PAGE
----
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“Lack of Access to Epilepsy Medicines” is Concerning

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A survey by World Health Organization (WHO) concluded that prevalence of epilepsy was found to be the highest in low middle-income countries or under-developing countries such as Bangladesh, African countries, etc. It was found that in more that 80% of the countries of sub-Saharan Africa, majority of people had epilepsy and did not receive appropriate care.

Epilepsy is a widely recognized neurological condition but is poorly understood among people. Another term for Epilepsy is ‘seizure disorder’, which is characterized by recurrent seizures.

Epilepsy Needs Care: Challenges

Epilepsy can be classified into two broad categories – symptomatic epilepsy and idiopathic epilepsy. Symptomatic epilepsy might result from birth asphyxia, head injury and meningitis. Idiopathic epilepsy results from either some genetic effect or the cause might not be identifiable.

More than 70 million people worldwide are suffering from epilepsy. It is observed that children below age 2 years and adults above 65 are at a greater risk of epilepsy. Most people are scared of getting diagnosed with a neurological problem and therefore do not visit doctors even if the symptoms occur. This behavior somewhere affects the epilepsy statistics and leads to lack of treatment for epileptic condition.

It is observed that very few people understand what epilepsy is and even they also do not want to discuss about this condition. This leads to a lack of knowledge and awareness about the disorder and delays in or lack of appropriate treatment and care that can be provided to the patient to avoid seizures.

Missing access to epilepsy medicines

A survey conducted in three African countries revealed information that low quality epilepsy medicines were used in Kenya, Madagascar and Gabon. The report stated that in Kenya, more than 35% of the medicines were of low quality, about 30% were in Madagascar and above 25% low quality medicines were used in Gabon.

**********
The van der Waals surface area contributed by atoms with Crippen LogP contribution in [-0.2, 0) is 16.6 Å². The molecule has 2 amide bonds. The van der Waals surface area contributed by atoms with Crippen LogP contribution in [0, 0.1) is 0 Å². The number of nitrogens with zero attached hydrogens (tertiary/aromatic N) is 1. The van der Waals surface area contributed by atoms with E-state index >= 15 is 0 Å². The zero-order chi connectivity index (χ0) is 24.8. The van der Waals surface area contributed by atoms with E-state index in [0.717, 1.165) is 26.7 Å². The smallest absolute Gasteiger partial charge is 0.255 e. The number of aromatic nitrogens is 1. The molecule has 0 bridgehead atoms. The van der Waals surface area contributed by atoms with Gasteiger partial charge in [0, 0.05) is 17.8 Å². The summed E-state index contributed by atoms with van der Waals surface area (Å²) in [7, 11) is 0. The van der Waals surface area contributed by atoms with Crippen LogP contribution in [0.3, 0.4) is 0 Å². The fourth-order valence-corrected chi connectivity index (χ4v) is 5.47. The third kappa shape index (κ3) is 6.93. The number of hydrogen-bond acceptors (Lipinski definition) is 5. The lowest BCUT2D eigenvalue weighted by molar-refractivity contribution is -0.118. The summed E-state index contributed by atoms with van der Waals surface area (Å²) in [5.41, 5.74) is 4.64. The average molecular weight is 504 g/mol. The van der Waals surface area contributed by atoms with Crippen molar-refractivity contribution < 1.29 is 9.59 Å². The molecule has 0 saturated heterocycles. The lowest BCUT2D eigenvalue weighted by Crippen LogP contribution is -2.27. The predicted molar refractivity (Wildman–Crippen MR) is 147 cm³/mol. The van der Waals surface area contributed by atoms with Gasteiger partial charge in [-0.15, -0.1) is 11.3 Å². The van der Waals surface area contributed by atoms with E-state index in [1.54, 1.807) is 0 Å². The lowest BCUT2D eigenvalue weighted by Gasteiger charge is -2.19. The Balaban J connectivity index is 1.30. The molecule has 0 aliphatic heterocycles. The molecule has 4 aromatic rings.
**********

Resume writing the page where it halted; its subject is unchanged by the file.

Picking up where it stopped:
The survey revealed that the drugs provided to the public sector in Kenya were of poor quality when compared to those of the private sector. Researchers stated that low quality epilepsy drugs are more harmful than no drug provided to the patient at all. The survey also stated that practice of poor packaging, poor storage and below standards distribution practices, especially in Kenya, also led to further deterioration of products.

There were also incidences when some of the drugs were found to be sold without any packaging. This survey has also revealed that most of the low quality medicines were imported from China and India to Africa.

Another survey revealed that more than 90% of patients in developing countries with active form of epilepsy are not receiving proper and required anti-epileptic treatment. There lies a major treatment gap in these countries. Even at the lowest costs, there are many countries which find the drugs unaffordable.

In 2005, the Global Campaign against Epilepsy coalition provided comprehensive information on epilepsy care in about 160 countries representing about 97% of total world’s population. A study in 2001, of a small rural area of Cameroon, revealed that only about 15-20 of about 90 epilepsy patients were on antiepileptic drugs. In a similar study, in Burundi, Africa, only 18 of about 352 patients were taking anti-epileptic drugs (all on phenobarbital).

Epilepsy is supposed to be a life-limiting condition and can have a great and extended impact on a person’s life. The major problem in epilepsy world is the inability to afford or excess proper medications for the treatment. Targeted awareness is required for the drug treatment of epilepsy. Such provisions will be helpful in reducing the treatment gap and also the overall burden of epilepsy in the country. There are various epilepsy foundations working on this aspect to reduce the gap and provide care and support in remote areas with an aim to reduce the incidence of epilepsy.

Happy Kumari

Happy Kumari


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